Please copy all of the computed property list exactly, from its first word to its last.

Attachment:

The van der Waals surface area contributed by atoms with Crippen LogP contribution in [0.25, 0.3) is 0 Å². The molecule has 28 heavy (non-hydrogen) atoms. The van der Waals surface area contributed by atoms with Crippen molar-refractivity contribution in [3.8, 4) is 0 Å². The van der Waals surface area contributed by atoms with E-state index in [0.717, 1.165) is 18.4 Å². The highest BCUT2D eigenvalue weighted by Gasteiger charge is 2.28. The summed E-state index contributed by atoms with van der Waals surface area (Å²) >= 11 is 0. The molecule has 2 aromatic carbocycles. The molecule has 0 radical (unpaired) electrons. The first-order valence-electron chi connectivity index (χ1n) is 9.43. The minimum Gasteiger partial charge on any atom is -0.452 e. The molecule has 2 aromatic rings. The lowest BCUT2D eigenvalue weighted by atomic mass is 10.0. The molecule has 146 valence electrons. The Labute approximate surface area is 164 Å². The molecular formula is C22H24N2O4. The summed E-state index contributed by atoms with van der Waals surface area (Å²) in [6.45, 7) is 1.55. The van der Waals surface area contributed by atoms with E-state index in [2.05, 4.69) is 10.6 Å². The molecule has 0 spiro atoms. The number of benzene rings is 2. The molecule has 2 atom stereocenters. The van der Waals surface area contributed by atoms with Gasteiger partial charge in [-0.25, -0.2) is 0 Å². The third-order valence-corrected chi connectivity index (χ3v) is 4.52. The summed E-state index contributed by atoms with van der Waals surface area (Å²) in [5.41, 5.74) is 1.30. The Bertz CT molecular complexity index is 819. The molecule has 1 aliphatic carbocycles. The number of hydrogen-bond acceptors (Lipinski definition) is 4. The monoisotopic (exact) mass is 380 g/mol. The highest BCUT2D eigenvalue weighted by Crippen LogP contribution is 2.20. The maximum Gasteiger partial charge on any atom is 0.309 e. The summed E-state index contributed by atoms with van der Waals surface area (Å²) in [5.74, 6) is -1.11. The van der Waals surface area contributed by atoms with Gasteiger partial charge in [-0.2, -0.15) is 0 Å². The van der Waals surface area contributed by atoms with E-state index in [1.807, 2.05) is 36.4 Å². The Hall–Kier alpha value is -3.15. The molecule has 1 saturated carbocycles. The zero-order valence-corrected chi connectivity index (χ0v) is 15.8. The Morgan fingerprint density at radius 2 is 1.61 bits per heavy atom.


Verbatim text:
The van der Waals surface area contributed by atoms with Crippen LogP contribution in [0.25, 0.3) is 0 Å². The molecule has 28 heavy (non-hydrogen) atoms. The van der Waals surface area contributed by atoms with Crippen molar-refractivity contribution in [3.8, 4) is 0 Å². The van der Waals surface area contributed by atoms with E-state index in [0.717, 1.165) is 18.4 Å². The highest BCUT2D eigenvalue weighted by Gasteiger charge is 2.28. The summed E-state index contributed by atoms with van der Waals surface area (Å²) >= 11 is 0. The molecule has 2 aromatic carbocycles. The molecule has 0 radical (unpaired) electrons. The first-order valence-electron chi connectivity index (χ1n) is 9.43. The minimum Gasteiger partial charge on any atom is -0.452 e. The molecule has 2 aromatic rings. The lowest BCUT2D eigenvalue weighted by atomic mass is 10.0. The molecule has 146 valence electrons. The Labute approximate surface area is 164 Å². The molecular formula is C22H24N2O4. The summed E-state index contributed by atoms with van der Waals surface area (Å²) in [6.45, 7) is 1.55. The van der Waals surface area contributed by atoms with E-state index in [2.05, 4.69) is 10.6 Å². The molecule has 0 spiro atoms. The number of benzene rings is 2. The molecule has 2 atom stereocenters. The van der Waals surface area contributed by atoms with Gasteiger partial charge in [-0.25, -0.2) is 0 Å². The third-order valence-corrected chi connectivity index (χ3v) is 4.52. The summed E-state index contributed by atoms with van der Waals surface area (Å²) in [5.41, 5.74) is 1.30. The Bertz CT molecular complexity index is 819. The molecule has 1 aliphatic carbocycles. The number of hydrogen-bond acceptors (Lipinski definition) is 4. The monoisotopic (exact) mass is 380 g/mol. The highest BCUT2D eigenvalue weighted by Crippen LogP contribution is 2.20. The maximum Gasteiger partial charge on any atom is 0.309 e. The summed E-state index contributed by atoms with van der Waals surface area (Å²) in [5.74, 6) is -1.11. The van der Waals surface area contributed by atoms with Gasteiger partial charge in [-0.2, -0.15) is 0 Å². The van der Waals surface area contributed by atoms with E-state index in [1.807, 2.05) is 36.4 Å². The Hall–Kier alpha value is -3.15. The molecule has 1 saturated carbocycles. The zero-order valence-corrected chi connectivity index (χ0v) is 15.8. The Morgan fingerprint density at radius 2 is 1.61 bits per heavy atom.